Seniors ready for work
On Wednesday, May 1, Owatonna High School played host to the first Steele Co. Works signing day. During the event, seniors were able to showcase their commitment to pursue a career after graduation.
The Owatonna Chamber of Commerce and Tourism is partnered with Steele Co. Works, Owatonna Workforce Development Inc., and United Way of Steele County, with the purpose of familiarizing local students with career opportunities.
Nine students were recognized and were given support by representatives from local employers, including Viracon, Daikin, Federated, and AmesburyTruth.
Chamber President Brad Meier thanked all those who have partnered with Steele Co. Works before sharing his thoughts on the inaugural event. “We’re really happy to have the entire county involved in this effort,” he said.
“We think this is just as important, if not more important, that you’re here working in our community,” Meier said when comparing the decision to other post-high school options.
Workforce Coordinator Anisha Zak explained her passion for helping students decide on their future. “We continue to seek a college or career going culture for our students,” she said. “The ultimate goal of every parent is to have their child working, making a good wage, and being happy.”
“Today’s resolution is just a start to continue in our efforts to bring more students and parents attention to prosperous career options that Steele County offers people,” she said. “Today is a day to celebrate these bright young individuals who have demonstrated their commitment to prove they have the work ethic, talent, and persistence to achieve a great career.”
OHS Principal Mark Randall thanked area businesses that have helped to bring more students into the workforce. “I think there’s mutual benefits there,” he said. “We want to continue to provide opportunities for the students to go into the work force.”
“I want to congratulate our students, because that’s what we’re here for,” Randall said. “You guys are the best and the brightest of the students entering the work force because of the work that you’ve done. You have a vision, you have something that you know that you want to do in the future, and you’re executing it at a very young age.”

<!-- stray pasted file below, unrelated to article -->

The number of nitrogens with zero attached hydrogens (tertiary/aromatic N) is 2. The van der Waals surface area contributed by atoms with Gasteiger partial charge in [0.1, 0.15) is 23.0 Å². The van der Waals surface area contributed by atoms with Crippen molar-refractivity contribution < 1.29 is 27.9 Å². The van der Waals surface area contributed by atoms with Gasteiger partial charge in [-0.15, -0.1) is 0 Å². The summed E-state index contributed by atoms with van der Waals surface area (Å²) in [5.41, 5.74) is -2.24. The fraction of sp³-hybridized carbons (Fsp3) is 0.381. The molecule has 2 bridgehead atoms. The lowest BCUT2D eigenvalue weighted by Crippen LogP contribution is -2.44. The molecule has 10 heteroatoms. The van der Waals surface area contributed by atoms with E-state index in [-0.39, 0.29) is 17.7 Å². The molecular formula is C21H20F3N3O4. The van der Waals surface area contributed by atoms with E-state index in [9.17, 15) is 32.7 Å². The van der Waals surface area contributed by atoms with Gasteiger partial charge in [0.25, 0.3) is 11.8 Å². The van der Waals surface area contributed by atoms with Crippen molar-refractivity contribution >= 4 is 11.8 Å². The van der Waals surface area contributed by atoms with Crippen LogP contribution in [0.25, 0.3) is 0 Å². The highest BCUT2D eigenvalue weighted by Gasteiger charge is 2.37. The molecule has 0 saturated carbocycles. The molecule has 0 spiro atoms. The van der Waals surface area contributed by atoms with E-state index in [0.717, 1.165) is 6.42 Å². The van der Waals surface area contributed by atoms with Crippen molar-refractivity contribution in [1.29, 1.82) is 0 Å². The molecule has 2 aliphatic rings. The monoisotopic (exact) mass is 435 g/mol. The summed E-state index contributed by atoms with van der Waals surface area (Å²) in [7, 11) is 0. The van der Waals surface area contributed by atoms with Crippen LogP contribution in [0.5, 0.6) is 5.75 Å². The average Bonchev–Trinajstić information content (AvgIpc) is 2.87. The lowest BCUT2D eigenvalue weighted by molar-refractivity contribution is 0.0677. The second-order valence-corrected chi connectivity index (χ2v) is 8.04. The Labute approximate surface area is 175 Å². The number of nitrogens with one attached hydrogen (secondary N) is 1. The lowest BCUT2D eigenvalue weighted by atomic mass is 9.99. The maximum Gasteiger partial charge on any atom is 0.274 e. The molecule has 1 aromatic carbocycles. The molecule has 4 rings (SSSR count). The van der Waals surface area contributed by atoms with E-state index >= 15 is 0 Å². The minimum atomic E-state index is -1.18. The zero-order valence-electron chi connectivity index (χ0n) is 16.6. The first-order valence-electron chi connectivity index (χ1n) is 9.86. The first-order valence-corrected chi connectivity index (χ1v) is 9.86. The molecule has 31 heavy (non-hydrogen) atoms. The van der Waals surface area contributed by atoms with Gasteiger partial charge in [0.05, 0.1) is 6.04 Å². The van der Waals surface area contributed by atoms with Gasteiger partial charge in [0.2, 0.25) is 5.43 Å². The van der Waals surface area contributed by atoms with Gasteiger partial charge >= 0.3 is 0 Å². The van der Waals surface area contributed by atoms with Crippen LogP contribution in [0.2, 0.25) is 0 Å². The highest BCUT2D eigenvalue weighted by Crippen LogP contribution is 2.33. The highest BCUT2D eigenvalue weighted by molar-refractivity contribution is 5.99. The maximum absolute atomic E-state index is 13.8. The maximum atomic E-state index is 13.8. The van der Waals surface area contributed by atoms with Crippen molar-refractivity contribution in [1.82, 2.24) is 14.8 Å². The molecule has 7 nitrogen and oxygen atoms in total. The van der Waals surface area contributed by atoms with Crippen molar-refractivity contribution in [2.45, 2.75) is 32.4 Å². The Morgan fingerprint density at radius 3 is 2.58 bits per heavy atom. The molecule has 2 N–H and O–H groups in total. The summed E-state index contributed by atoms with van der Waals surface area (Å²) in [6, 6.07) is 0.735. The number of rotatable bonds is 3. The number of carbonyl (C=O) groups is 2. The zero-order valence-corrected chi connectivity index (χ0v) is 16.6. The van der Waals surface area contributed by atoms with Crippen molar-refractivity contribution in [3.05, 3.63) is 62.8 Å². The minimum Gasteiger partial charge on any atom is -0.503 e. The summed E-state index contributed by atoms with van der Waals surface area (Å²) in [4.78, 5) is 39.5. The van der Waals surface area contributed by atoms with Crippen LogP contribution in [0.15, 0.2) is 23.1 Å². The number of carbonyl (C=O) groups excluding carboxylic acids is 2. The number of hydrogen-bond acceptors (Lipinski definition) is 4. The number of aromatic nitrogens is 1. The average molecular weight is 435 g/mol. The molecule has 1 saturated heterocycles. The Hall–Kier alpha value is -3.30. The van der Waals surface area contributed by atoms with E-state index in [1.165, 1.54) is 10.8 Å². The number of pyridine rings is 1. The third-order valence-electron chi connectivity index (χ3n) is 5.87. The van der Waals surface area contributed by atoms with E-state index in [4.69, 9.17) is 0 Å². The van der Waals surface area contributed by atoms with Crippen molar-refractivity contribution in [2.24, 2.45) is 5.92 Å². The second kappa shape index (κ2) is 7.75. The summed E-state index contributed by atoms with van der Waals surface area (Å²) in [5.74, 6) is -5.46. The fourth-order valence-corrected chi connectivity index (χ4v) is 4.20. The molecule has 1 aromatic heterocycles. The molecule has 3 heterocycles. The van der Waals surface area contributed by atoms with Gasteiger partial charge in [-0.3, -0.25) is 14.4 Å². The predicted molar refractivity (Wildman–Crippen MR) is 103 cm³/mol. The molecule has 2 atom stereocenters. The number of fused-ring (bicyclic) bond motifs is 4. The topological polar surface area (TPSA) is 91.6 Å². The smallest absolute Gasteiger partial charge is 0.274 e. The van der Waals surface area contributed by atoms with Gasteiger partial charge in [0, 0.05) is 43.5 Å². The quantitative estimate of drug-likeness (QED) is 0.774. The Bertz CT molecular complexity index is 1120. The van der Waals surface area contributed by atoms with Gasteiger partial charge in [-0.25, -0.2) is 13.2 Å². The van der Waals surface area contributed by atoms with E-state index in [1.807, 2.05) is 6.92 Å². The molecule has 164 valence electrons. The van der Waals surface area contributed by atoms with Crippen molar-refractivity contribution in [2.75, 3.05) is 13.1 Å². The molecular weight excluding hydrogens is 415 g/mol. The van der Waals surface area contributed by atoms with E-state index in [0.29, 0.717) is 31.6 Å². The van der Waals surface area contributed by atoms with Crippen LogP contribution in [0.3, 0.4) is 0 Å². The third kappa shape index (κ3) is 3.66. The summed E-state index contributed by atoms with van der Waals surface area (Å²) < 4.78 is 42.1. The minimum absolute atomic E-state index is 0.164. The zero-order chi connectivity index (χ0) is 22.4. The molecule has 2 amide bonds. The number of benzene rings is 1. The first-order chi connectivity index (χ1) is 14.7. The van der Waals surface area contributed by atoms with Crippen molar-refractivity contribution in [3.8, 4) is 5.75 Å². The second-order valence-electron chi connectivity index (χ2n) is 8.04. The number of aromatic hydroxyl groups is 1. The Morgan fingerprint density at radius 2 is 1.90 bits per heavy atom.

Those who spoke prior to the signing all expressed pride in these nine students. “Some people ask me what is your favorite part about being a superintendent,” Owatonna Superintendent Jeff Elstad said. “What I would tell you, is this right here. This is why I do this job.”
“In a little over a month, I’m going to shake your hand with a diploma in your hand,” Elstad said. “Leadership to me is communicating people’s potential so clearly that they begin to see it themselves. I can tell you that the partnerships we’ve established here between our businesses, and our school, and our parents, and most importantly our students, that’s leadership.”
Elstad feels that this is a positive trend in modern education and that by focusing on both college readiness and career readiness, the district will be better serving its students. “Education is more than taking tests, it is more than learning out of books,” Elstad said.
“We are realizing a new vision of what 21st century education looks like and that is interjecting as many relevant and authentic experiences into what you do every day,” he explained. “It’s an important evolution in education, and you’re on the front end of that.”
After the students and business representatives were introduced, the signing got underway with students signing letters of intent for employers.
Mayor Tom Kuntz was proud not only of the students, but also of the positive benefits career-oriented education can have for the community. “I think it’s just a great opportunity for Owatonna and for our students who are committed to entering the workforce and committed to staying in the community,” Kuntz said. “This is where it all starts.”